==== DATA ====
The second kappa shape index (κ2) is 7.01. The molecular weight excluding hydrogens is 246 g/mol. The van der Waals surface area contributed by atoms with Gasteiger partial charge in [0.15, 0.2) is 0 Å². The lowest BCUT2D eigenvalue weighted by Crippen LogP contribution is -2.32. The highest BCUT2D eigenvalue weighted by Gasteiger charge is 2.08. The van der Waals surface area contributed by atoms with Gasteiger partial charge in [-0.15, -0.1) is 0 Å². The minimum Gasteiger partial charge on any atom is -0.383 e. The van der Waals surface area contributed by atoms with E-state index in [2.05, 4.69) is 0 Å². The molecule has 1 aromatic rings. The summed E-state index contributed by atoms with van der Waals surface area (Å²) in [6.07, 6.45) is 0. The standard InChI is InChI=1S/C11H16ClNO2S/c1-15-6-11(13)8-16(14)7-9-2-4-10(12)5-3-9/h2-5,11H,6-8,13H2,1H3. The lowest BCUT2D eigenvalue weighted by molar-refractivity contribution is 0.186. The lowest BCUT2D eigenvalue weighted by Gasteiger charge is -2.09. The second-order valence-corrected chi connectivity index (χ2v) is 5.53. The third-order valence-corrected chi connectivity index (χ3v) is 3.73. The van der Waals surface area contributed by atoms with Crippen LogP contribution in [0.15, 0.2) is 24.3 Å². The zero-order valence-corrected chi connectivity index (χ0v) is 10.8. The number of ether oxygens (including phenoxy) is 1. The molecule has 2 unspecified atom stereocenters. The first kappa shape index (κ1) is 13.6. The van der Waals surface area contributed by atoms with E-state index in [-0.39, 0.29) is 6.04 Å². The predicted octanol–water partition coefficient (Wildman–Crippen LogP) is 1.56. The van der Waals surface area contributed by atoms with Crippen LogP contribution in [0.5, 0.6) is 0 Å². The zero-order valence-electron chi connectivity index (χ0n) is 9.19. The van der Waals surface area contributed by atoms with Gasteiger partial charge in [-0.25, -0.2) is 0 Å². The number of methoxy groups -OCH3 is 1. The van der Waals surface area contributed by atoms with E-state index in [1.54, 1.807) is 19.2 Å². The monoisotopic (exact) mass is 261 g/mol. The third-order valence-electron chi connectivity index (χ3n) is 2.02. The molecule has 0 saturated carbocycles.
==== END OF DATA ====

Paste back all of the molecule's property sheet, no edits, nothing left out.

The second kappa shape index (κ2) is 7.01. The molecular weight excluding hydrogens is 246 g/mol. The van der Waals surface area contributed by atoms with Gasteiger partial charge in [0.15, 0.2) is 0 Å². The lowest BCUT2D eigenvalue weighted by Crippen LogP contribution is -2.32. The highest BCUT2D eigenvalue weighted by Gasteiger charge is 2.08. The van der Waals surface area contributed by atoms with Gasteiger partial charge in [-0.15, -0.1) is 0 Å². The minimum Gasteiger partial charge on any atom is -0.383 e. The van der Waals surface area contributed by atoms with E-state index in [2.05, 4.69) is 0 Å². The molecule has 1 aromatic rings. The summed E-state index contributed by atoms with van der Waals surface area (Å²) in [6.07, 6.45) is 0. The standard InChI is InChI=1S/C11H16ClNO2S/c1-15-6-11(13)8-16(14)7-9-2-4-10(12)5-3-9/h2-5,11H,6-8,13H2,1H3. The lowest BCUT2D eigenvalue weighted by molar-refractivity contribution is 0.186. The lowest BCUT2D eigenvalue weighted by Gasteiger charge is -2.09. The second-order valence-corrected chi connectivity index (χ2v) is 5.53. The third-order valence-corrected chi connectivity index (χ3v) is 3.73. The van der Waals surface area contributed by atoms with Crippen LogP contribution in [0.15, 0.2) is 24.3 Å². The zero-order valence-corrected chi connectivity index (χ0v) is 10.8. The number of ether oxygens (including phenoxy) is 1. The molecule has 2 unspecified atom stereocenters. The first kappa shape index (κ1) is 13.6. The van der Waals surface area contributed by atoms with E-state index in [-0.39, 0.29) is 6.04 Å². The predicted octanol–water partition coefficient (Wildman–Crippen LogP) is 1.56. The van der Waals surface area contributed by atoms with Crippen LogP contribution in [0.5, 0.6) is 0 Å². The zero-order valence-electron chi connectivity index (χ0n) is 9.19. The van der Waals surface area contributed by atoms with Gasteiger partial charge in [-0.25, -0.2) is 0 Å². The number of methoxy groups -OCH3 is 1. The van der Waals surface area contributed by atoms with E-state index in [1.54, 1.807) is 19.2 Å². The monoisotopic (exact) mass is 261 g/mol. The third-order valence-electron chi connectivity index (χ3n) is 2.02. The molecule has 0 saturated carbocycles.